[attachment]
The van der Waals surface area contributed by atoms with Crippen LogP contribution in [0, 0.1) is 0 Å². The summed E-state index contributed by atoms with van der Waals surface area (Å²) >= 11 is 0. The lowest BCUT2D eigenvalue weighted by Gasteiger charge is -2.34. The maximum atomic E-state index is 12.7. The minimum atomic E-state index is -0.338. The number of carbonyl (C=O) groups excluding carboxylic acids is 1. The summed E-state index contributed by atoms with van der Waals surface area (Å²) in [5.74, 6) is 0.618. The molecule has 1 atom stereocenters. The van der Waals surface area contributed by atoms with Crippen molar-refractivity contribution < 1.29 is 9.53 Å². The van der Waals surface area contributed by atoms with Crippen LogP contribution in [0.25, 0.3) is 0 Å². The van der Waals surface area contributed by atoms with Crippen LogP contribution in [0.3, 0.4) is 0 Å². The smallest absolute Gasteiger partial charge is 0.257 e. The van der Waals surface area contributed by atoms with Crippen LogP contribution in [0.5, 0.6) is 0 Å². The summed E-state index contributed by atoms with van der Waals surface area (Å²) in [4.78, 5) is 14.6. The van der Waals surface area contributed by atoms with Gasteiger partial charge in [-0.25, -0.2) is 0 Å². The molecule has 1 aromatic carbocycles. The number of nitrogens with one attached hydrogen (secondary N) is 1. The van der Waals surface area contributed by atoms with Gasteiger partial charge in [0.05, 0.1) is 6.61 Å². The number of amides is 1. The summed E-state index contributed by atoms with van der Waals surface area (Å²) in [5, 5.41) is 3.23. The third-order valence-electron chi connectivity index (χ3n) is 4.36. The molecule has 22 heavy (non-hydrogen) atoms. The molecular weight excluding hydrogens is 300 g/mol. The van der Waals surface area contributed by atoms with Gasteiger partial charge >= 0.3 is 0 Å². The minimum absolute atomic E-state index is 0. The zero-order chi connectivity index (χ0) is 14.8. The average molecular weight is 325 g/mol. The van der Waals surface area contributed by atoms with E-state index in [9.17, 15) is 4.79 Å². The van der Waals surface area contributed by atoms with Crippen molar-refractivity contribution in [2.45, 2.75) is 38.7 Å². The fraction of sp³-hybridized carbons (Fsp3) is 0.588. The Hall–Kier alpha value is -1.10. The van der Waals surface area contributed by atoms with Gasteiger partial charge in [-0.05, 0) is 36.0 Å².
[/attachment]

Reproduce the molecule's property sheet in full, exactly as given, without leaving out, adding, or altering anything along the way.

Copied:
The van der Waals surface area contributed by atoms with Crippen LogP contribution in [0, 0.1) is 0 Å². The summed E-state index contributed by atoms with van der Waals surface area (Å²) >= 11 is 0. The lowest BCUT2D eigenvalue weighted by Gasteiger charge is -2.34. The maximum atomic E-state index is 12.7. The minimum atomic E-state index is -0.338. The number of carbonyl (C=O) groups excluding carboxylic acids is 1. The summed E-state index contributed by atoms with van der Waals surface area (Å²) in [5.74, 6) is 0.618. The molecule has 1 atom stereocenters. The van der Waals surface area contributed by atoms with Crippen molar-refractivity contribution < 1.29 is 9.53 Å². The van der Waals surface area contributed by atoms with Crippen LogP contribution in [0.25, 0.3) is 0 Å². The van der Waals surface area contributed by atoms with Crippen LogP contribution in [0.3, 0.4) is 0 Å². The smallest absolute Gasteiger partial charge is 0.257 e. The van der Waals surface area contributed by atoms with Crippen LogP contribution in [0.5, 0.6) is 0 Å². The summed E-state index contributed by atoms with van der Waals surface area (Å²) in [4.78, 5) is 14.6. The van der Waals surface area contributed by atoms with Gasteiger partial charge in [-0.25, -0.2) is 0 Å². The molecule has 1 aromatic carbocycles. The number of nitrogens with one attached hydrogen (secondary N) is 1. The van der Waals surface area contributed by atoms with Gasteiger partial charge in [0.05, 0.1) is 6.61 Å². The number of amides is 1. The summed E-state index contributed by atoms with van der Waals surface area (Å²) in [5, 5.41) is 3.23. The third-order valence-electron chi connectivity index (χ3n) is 4.36. The molecule has 22 heavy (non-hydrogen) atoms. The molecular weight excluding hydrogens is 300 g/mol. The van der Waals surface area contributed by atoms with Gasteiger partial charge >= 0.3 is 0 Å². The minimum absolute atomic E-state index is 0. The zero-order chi connectivity index (χ0) is 14.8. The average molecular weight is 325 g/mol. The van der Waals surface area contributed by atoms with E-state index in [9.17, 15) is 4.79 Å². The van der Waals surface area contributed by atoms with Crippen molar-refractivity contribution in [2.45, 2.75) is 38.7 Å². The fraction of sp³-hybridized carbons (Fsp3) is 0.588. The Hall–Kier alpha value is -1.10. The van der Waals surface area contributed by atoms with Gasteiger partial charge in [-0.05, 0) is 36.0 Å².